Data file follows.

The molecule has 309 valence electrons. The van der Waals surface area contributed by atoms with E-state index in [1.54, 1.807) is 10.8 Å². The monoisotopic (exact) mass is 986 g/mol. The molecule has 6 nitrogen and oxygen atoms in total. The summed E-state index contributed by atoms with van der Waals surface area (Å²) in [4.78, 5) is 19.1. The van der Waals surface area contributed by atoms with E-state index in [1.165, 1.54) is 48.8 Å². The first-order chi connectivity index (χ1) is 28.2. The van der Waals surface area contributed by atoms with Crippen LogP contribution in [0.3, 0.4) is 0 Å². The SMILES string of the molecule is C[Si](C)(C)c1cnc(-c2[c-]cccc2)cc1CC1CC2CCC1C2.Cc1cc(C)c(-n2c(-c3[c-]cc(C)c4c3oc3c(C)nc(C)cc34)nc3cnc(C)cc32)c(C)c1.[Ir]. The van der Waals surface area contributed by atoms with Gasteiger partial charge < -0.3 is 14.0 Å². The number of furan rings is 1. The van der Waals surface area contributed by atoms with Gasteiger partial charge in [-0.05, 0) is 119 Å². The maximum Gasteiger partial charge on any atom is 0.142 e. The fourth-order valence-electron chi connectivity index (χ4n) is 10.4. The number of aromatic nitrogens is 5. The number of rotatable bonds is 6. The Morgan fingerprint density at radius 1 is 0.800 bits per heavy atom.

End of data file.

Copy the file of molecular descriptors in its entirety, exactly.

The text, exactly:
The molecule has 309 valence electrons. The van der Waals surface area contributed by atoms with E-state index in [1.54, 1.807) is 10.8 Å². The monoisotopic (exact) mass is 986 g/mol. The molecule has 6 nitrogen and oxygen atoms in total. The summed E-state index contributed by atoms with van der Waals surface area (Å²) in [4.78, 5) is 19.1. The van der Waals surface area contributed by atoms with E-state index in [1.165, 1.54) is 48.8 Å². The first-order chi connectivity index (χ1) is 28.2. The van der Waals surface area contributed by atoms with Crippen LogP contribution in [0.3, 0.4) is 0 Å². The SMILES string of the molecule is C[Si](C)(C)c1cnc(-c2[c-]cccc2)cc1CC1CC2CCC1C2.Cc1cc(C)c(-n2c(-c3[c-]cc(C)c4c3oc3c(C)nc(C)cc34)nc3cnc(C)cc32)c(C)c1.[Ir]. The van der Waals surface area contributed by atoms with Gasteiger partial charge < -0.3 is 14.0 Å². The number of furan rings is 1. The van der Waals surface area contributed by atoms with Gasteiger partial charge in [-0.05, 0) is 119 Å². The maximum Gasteiger partial charge on any atom is 0.142 e. The fourth-order valence-electron chi connectivity index (χ4n) is 10.4. The number of aromatic nitrogens is 5. The number of rotatable bonds is 6. The Morgan fingerprint density at radius 1 is 0.800 bits per heavy atom.